“Ibega ha Ibega: Shoulder to Shoulder”
April 16, 2016, First Presbyterian Church of Holt
Presbytery of Lake Michigan Presbyterian Women Spring Gathering
When you think of missions what do you think of? Working to help the “less fortunate” of your community? Providing aid to someone in desperate need, who needs your particular help to make it through the day? Far too often when when we think of missions we think of being help to those people who are over there, casting our self in the role of helper, and the other in the role of helpless.
The goal of Agape Community Transformation (ACT) Uganda is not this top down type of support, but rather stands by their goal of: “Working shoulder-to-shoulder supporting self-development of villagers in Muko Sub-County, Uganda.”
Shoulder-to-Shoulder, or in Rukiga, Ibega ha Ibega, means that ACT is about relationship, being resources to one another, strengthening each other. It means that we don’t assume that we are the only ones offering something in this relationship, but rather it is an exchange of ideas, experiences, and hope.
Though he was instrumental in founding that church community, he places credit where it is due, acknowledging that God, not Paul is the one who enables good work among them. Paul is not their savior, but a co-laborer in building the kingdom of God. Paul prays for the people of Philippi with joy because of their “sharing in the gospel.”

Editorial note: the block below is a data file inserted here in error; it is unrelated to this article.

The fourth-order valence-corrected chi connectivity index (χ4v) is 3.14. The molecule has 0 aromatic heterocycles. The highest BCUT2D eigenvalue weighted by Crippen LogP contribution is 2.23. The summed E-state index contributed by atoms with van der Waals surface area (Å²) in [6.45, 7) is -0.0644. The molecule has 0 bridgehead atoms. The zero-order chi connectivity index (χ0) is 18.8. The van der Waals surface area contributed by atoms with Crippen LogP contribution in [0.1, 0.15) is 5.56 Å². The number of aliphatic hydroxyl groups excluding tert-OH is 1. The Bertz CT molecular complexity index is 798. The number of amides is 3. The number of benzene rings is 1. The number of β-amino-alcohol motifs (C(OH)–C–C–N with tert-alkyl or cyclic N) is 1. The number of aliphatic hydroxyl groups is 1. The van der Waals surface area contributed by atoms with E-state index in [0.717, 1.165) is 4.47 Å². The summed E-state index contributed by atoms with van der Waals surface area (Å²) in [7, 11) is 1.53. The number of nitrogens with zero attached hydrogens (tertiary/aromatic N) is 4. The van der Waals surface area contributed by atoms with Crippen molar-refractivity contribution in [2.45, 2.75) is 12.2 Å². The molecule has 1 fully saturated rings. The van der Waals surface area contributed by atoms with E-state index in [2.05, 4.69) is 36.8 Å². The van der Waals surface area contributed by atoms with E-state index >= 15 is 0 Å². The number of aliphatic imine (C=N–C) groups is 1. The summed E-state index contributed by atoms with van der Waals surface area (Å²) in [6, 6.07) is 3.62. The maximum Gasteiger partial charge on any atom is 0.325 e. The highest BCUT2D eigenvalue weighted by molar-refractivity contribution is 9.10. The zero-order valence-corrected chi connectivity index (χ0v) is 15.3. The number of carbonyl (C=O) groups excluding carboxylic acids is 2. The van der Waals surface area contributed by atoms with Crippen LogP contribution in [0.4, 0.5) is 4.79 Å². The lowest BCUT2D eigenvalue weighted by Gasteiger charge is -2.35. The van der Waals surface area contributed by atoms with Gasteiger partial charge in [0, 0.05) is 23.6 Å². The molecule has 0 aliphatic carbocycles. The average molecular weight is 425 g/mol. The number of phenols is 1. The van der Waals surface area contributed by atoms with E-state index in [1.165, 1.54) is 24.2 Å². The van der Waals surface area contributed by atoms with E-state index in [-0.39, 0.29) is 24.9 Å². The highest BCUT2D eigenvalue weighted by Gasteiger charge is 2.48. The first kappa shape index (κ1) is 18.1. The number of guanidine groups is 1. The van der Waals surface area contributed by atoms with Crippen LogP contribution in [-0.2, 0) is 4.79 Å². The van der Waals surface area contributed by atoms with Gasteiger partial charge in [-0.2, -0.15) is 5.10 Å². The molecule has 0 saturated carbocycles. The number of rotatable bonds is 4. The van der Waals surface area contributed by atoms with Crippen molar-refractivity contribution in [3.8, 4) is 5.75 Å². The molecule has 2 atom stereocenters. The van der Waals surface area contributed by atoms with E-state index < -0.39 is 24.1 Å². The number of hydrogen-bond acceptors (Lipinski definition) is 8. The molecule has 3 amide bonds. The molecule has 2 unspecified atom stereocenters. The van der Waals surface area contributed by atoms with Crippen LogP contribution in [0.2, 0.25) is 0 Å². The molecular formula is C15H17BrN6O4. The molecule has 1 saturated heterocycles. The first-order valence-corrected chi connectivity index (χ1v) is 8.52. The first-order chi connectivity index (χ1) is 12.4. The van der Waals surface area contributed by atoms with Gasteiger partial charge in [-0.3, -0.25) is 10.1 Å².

In Greek, this word that we have translated as “sharing in” is “koinonia.” Koinonia has a rich depth of meanings including: partnership, participation, communication, communion, contribution, fellowship. It is in its very essence about mutuality, not being above or below, leading or following, but being shoulder-to-shoulder, ibega ha ibega. This koinania type of relationship is the way we are called to serve in missions, acknowledging one another as brothers and sisters in Christ.
Just this past week I read a quote in the PCUSA Mission Yearbook that I think typifies this well. In speaking of mission partnership a volunteer wrote, “We thought you came to give us something. Now we understand that you came to help us see what we already have and use what we have to find solutions to our problems”
This is the work that we are called to do, provide what we have to provide, but also fully understand that God is already at work in and among the people we are called to help. By acknowledging the many gifts of our partners in mission and “praying with joy,” as Paul did, we are better able to be full partners in serving God’s kingdom together. May we indeed ever strive to live Ibega ha Ibega with our brothers and sisters in Christ all over the world. Amen.